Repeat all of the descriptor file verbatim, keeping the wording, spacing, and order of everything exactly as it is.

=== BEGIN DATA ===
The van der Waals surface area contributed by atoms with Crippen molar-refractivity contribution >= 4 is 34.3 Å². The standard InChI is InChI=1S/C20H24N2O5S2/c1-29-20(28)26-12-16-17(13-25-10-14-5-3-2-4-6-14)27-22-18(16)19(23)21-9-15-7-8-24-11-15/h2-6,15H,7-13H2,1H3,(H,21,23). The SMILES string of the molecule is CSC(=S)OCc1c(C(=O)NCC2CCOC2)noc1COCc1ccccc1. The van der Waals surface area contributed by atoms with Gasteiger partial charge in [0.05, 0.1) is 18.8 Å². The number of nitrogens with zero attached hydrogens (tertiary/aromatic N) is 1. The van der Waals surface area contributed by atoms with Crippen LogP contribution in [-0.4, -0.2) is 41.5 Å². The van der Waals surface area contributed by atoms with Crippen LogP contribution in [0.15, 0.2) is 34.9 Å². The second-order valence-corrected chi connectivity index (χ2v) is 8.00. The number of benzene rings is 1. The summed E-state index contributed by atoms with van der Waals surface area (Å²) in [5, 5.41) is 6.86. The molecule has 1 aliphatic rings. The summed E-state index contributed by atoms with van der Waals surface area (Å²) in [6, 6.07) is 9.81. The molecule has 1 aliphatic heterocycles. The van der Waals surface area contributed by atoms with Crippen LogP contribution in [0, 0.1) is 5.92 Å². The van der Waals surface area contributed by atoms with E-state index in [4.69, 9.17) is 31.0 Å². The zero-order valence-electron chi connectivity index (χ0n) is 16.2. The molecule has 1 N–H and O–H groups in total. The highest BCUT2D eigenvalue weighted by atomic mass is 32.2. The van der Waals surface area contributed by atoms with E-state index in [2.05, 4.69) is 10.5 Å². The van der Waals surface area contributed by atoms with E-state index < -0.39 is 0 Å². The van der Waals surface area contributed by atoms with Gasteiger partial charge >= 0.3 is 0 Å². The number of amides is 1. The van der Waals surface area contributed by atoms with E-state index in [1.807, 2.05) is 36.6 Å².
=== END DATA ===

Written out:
The van der Waals surface area contributed by atoms with Crippen molar-refractivity contribution >= 4 is 34.3 Å². The standard InChI is InChI=1S/C20H24N2O5S2/c1-29-20(28)26-12-16-17(13-25-10-14-5-3-2-4-6-14)27-22-18(16)19(23)21-9-15-7-8-24-11-15/h2-6,15H,7-13H2,1H3,(H,21,23). The SMILES string of the molecule is CSC(=S)OCc1c(C(=O)NCC2CCOC2)noc1COCc1ccccc1. The van der Waals surface area contributed by atoms with Gasteiger partial charge in [0.05, 0.1) is 18.8 Å². The number of nitrogens with zero attached hydrogens (tertiary/aromatic N) is 1. The van der Waals surface area contributed by atoms with Crippen LogP contribution in [-0.4, -0.2) is 41.5 Å². The van der Waals surface area contributed by atoms with Crippen LogP contribution in [0.15, 0.2) is 34.9 Å². The second-order valence-corrected chi connectivity index (χ2v) is 8.00. The number of benzene rings is 1. The summed E-state index contributed by atoms with van der Waals surface area (Å²) in [5, 5.41) is 6.86. The molecule has 1 aliphatic rings. The summed E-state index contributed by atoms with van der Waals surface area (Å²) in [6, 6.07) is 9.81. The molecule has 1 aliphatic heterocycles. The van der Waals surface area contributed by atoms with Crippen LogP contribution in [0, 0.1) is 5.92 Å². The van der Waals surface area contributed by atoms with E-state index in [4.69, 9.17) is 31.0 Å². The zero-order valence-electron chi connectivity index (χ0n) is 16.2. The molecule has 1 N–H and O–H groups in total. The highest BCUT2D eigenvalue weighted by atomic mass is 32.2. The van der Waals surface area contributed by atoms with E-state index in [2.05, 4.69) is 10.5 Å². The van der Waals surface area contributed by atoms with E-state index < -0.39 is 0 Å². The van der Waals surface area contributed by atoms with Gasteiger partial charge >= 0.3 is 0 Å². The number of amides is 1. The van der Waals surface area contributed by atoms with E-state index in [1.807, 2.05) is 36.6 Å².